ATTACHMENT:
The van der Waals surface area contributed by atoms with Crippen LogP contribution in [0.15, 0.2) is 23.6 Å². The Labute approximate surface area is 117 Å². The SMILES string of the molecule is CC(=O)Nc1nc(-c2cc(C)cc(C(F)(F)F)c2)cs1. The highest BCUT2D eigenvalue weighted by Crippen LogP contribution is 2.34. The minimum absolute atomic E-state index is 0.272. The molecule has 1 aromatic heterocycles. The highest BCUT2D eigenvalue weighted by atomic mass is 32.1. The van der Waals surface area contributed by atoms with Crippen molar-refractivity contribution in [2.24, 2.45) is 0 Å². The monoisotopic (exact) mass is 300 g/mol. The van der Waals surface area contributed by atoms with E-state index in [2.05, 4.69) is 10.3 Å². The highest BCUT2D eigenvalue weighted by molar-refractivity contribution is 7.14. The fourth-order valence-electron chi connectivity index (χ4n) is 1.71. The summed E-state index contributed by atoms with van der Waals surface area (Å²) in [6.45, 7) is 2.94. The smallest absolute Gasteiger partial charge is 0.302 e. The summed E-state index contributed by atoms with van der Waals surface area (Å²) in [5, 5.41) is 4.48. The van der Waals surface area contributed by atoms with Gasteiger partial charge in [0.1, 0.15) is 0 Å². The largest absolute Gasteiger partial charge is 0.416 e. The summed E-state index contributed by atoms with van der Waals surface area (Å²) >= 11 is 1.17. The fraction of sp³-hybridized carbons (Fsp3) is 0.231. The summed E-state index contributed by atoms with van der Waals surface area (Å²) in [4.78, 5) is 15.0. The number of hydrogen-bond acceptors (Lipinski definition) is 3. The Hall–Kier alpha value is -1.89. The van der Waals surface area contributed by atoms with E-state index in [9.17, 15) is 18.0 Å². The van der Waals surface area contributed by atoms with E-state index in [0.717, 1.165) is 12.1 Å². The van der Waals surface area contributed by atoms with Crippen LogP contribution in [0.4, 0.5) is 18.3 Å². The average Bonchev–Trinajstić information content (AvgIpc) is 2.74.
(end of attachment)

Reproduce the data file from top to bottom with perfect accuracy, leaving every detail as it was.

The van der Waals surface area contributed by atoms with Crippen LogP contribution in [0.15, 0.2) is 23.6 Å². The Labute approximate surface area is 117 Å². The SMILES string of the molecule is CC(=O)Nc1nc(-c2cc(C)cc(C(F)(F)F)c2)cs1. The highest BCUT2D eigenvalue weighted by Crippen LogP contribution is 2.34. The minimum absolute atomic E-state index is 0.272. The molecule has 1 aromatic heterocycles. The highest BCUT2D eigenvalue weighted by atomic mass is 32.1. The van der Waals surface area contributed by atoms with Crippen molar-refractivity contribution in [2.24, 2.45) is 0 Å². The monoisotopic (exact) mass is 300 g/mol. The van der Waals surface area contributed by atoms with E-state index in [2.05, 4.69) is 10.3 Å². The highest BCUT2D eigenvalue weighted by molar-refractivity contribution is 7.14. The fourth-order valence-electron chi connectivity index (χ4n) is 1.71. The summed E-state index contributed by atoms with van der Waals surface area (Å²) in [6.45, 7) is 2.94. The smallest absolute Gasteiger partial charge is 0.302 e. The summed E-state index contributed by atoms with van der Waals surface area (Å²) in [5, 5.41) is 4.48. The van der Waals surface area contributed by atoms with Gasteiger partial charge in [0.1, 0.15) is 0 Å². The largest absolute Gasteiger partial charge is 0.416 e. The summed E-state index contributed by atoms with van der Waals surface area (Å²) >= 11 is 1.17. The fraction of sp³-hybridized carbons (Fsp3) is 0.231. The summed E-state index contributed by atoms with van der Waals surface area (Å²) in [4.78, 5) is 15.0. The number of hydrogen-bond acceptors (Lipinski definition) is 3. The Hall–Kier alpha value is -1.89. The van der Waals surface area contributed by atoms with E-state index in [9.17, 15) is 18.0 Å². The van der Waals surface area contributed by atoms with E-state index in [0.717, 1.165) is 12.1 Å². The van der Waals surface area contributed by atoms with Crippen LogP contribution in [0.4, 0.5) is 18.3 Å². The average Bonchev–Trinajstić information content (AvgIpc) is 2.74.